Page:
While you are in Townsville consider a trip to Magnetic Island - it is peaceful and lovely and very green and lush. There are nice walks and beaches.

Alice Springs and the Rock are also fantastic to see and worth a few days visit but it's a long time since I've been there so I can't really suggest much there.

Sydney is my favourite city in Australia - if you stay near the harbour there is just so much to see. If you like art the galleries in that area are great - the Art Gallery of New South Wales and the Museum of Modern Art (free entry) are definitely worth visiting. The Brett Whitely Gallery and the Powerhouse Museum are worth a visit too, depending on your interests.

A trip to Bondi Beach is great - catch a bus from Circular Quay - however that will depend on the weather. There is a lovely hill-top walk there along the beach.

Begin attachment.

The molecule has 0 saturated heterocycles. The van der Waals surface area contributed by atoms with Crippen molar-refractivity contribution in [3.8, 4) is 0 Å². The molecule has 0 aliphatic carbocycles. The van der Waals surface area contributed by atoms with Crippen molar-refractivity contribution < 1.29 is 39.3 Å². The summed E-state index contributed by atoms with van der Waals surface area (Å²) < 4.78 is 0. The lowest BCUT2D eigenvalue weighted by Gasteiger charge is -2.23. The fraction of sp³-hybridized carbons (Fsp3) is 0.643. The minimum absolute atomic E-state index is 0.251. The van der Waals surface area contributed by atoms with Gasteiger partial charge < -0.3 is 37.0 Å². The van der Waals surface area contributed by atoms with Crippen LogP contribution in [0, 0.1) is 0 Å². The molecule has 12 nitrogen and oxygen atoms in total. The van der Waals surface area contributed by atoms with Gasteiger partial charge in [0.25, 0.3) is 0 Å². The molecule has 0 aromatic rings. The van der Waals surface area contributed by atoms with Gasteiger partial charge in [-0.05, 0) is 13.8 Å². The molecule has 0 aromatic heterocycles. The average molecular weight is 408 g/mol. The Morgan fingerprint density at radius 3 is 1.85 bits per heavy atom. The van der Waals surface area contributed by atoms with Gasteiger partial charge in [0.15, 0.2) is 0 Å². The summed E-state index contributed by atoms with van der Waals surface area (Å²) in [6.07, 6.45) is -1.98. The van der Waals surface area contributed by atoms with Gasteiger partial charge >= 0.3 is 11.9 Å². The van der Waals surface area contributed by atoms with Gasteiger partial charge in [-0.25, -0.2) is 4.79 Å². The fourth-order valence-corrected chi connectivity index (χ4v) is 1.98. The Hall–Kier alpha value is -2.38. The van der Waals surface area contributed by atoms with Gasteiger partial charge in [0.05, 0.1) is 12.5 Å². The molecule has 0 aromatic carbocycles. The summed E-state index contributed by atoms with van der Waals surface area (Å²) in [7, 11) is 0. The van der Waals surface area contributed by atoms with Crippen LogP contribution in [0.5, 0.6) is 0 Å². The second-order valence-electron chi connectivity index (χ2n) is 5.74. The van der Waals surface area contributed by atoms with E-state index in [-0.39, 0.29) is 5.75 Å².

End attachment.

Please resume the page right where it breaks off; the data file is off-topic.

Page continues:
Paddi's market is worth going to for some shopping and there are some good Chinese restaurants in Chinatown which is near the market.

For great seafood take a ferry ride from Circular Quay to Doyles on the beach for a wonderful lunch.

There is good public transport available in Sydney so don't bother hiring a car - it is an easy city to negotiate on public transport.

I wouldn't try and do much more than you have already planned. A week in each of the places you plan to visit will allow you time to really explore them. You will definitely need to fly to each of these places though or too much time will be wasted travelling. Check the Webjet website for the cheapest flights - although once you've identified which is the cheapest airline to go with book in the airline website - not Webjet as they charge extra fees.

I have used Stayz for holiday accommodation in Victoria and found them reliable but can't comment on their accommodation in Sydney. If you are still interested in hotels check the Wotif website for cheaper deals closer to the time of your departure.

Hope that helps.
Tamika is offline  
Dec 30th, 2010, 02:45 AM
  #4  
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Join Date: Dec 2010
Posts: 12
Very helpful, thanks for taking the time to respond
BeanQueen is offline  
Dec 30th, 2010, 02:00 PM
  #5  
 
Join Date: Jun 2005
Posts: 4,039